A Letter to the Most Illustrious the Contessina Allagia degli Aldobrandeschiwritten Christmas EveAnno Domini 1513
I salute you. I am your friend, and my love for you goes deep. There is nothing I can give you which you have not. But there is much, very much, that, while I cannot give it, you can take. No heaven can come to us unless our hearts find rest in it today. Take heaven! No peace lies in the future which is not hidden in this present little instant.
Take peace! The gloom of the world is but a shadow. Behind it, yet within our reach, is joy. There is radiance and glory in darkness, could we but see. And to see, we have only to look. I beseech you to look!
Life is so generous a giver. But we, judging its gifts by their covering, cast them away as ugly or heavy or hard. Remove the covering, and you will find beneath it a living splendor, woven of love by wisdom, with power. Welcome it, grasp it, and you touch the angel’s hand that brings it to you. Everything we call a trial, a sorrow or a duty, believe me, that angel’s hand is there. The gift is there and the wonder of an overshadowing presence. Your joys, too, be not content with them as joys. They, too, conceal diviner gifts.
Life is so full of meaning and purpose, so full of beauty beneath its covering, that you will find earth but cloaks your heaven. Courage then to claim it; that is all! But courage you have, and the knowledge that we are pilgrims together, wending through unknown country home.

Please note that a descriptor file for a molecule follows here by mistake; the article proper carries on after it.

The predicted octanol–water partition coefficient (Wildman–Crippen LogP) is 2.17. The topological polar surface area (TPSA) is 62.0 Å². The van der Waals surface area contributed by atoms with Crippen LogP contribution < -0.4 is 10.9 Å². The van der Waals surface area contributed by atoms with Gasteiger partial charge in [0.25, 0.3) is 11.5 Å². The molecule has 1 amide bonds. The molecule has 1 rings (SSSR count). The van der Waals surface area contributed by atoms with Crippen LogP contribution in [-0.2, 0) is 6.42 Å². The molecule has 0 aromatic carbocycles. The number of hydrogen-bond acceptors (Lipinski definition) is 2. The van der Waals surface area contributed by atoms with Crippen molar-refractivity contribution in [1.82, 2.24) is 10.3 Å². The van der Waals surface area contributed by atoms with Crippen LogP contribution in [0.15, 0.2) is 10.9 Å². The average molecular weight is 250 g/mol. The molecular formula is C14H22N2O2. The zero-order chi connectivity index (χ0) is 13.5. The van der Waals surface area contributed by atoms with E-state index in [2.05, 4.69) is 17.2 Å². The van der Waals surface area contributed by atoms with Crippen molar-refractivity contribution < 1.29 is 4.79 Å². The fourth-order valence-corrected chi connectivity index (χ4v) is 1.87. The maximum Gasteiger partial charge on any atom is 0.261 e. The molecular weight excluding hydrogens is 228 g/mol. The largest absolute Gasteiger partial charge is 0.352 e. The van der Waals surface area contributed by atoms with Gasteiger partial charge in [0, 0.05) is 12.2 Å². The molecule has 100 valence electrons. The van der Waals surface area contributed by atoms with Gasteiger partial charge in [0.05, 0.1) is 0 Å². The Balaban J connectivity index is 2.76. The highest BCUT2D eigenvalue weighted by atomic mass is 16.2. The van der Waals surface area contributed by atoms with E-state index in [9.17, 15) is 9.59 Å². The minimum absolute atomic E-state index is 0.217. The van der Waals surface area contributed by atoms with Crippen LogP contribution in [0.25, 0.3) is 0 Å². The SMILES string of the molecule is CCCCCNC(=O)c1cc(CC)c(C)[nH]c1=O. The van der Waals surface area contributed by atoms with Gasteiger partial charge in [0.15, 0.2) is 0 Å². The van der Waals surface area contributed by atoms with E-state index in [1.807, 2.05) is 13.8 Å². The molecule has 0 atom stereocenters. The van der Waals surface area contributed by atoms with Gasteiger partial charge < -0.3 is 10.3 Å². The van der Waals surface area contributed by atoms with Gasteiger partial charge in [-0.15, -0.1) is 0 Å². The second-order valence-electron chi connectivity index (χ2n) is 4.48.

And so, at this time, I greet you, not quite as the world sends greetings, but with profound esteem and with the prayer that for you, now and forever, the day breaks and shadows flee away.
Fra Giovanni Giocondo
Over 500 years ago, Giovanni Giocondo wrote this letter to a dear friend. He was 80 years old at the time and had already lived a full life as a teacher of Latin and Greek, a Franciscan priest, archaeologist, translator of ancient manuscripts, architect, and engineer. Many of his designs still stand including Loggia del Consiglio in Verona, Fondaco dei Tedeschi in Venice, and the Pont Notre-Dame bridge in Paris. Works he translated went on to advance architecture, medicine, and theology. Yet these sentiments shared with a friend are his most personal legacy. Although authorship can’t be verified with complete certainty, it doesn’t really matter. What does matter how touched the Contessina must have been to receive it 503 years ago. We have no way of knowing what cast shadows in her life, but it’s easy to imagine her unfolding the page to read again and again, until each word was committed to memory. All these centuries later, the letter still has the power to nourish hope in our hearts. May it do so for you too, my friend.